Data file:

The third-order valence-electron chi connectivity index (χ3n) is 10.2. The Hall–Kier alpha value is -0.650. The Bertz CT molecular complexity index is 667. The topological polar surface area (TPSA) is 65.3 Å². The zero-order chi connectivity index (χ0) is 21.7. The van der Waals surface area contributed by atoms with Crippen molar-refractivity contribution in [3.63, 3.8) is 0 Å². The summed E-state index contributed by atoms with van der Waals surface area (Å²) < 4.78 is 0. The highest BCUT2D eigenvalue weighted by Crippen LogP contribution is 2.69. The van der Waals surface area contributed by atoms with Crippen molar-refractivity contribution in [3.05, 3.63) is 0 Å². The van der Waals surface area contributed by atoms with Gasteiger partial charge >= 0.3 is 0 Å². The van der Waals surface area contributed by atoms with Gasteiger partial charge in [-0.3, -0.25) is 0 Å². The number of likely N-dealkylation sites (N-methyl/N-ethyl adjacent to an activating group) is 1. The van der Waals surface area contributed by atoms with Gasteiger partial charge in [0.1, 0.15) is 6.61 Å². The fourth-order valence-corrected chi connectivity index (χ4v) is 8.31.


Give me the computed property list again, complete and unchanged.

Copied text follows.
The third-order valence-electron chi connectivity index (χ3n) is 10.2. The Hall–Kier alpha value is -0.650. The Bertz CT molecular complexity index is 667. The topological polar surface area (TPSA) is 65.3 Å². The zero-order chi connectivity index (χ0) is 21.7. The van der Waals surface area contributed by atoms with Crippen molar-refractivity contribution in [3.63, 3.8) is 0 Å². The summed E-state index contributed by atoms with van der Waals surface area (Å²) < 4.78 is 0. The highest BCUT2D eigenvalue weighted by Crippen LogP contribution is 2.69. The van der Waals surface area contributed by atoms with Crippen molar-refractivity contribution in [3.05, 3.63) is 0 Å². The van der Waals surface area contributed by atoms with Gasteiger partial charge >= 0.3 is 0 Å². The van der Waals surface area contributed by atoms with Gasteiger partial charge in [-0.3, -0.25) is 0 Å². The number of likely N-dealkylation sites (N-methyl/N-ethyl adjacent to an activating group) is 1. The van der Waals surface area contributed by atoms with Gasteiger partial charge in [0.1, 0.15) is 6.61 Å². The fourth-order valence-corrected chi connectivity index (χ4v) is 8.31.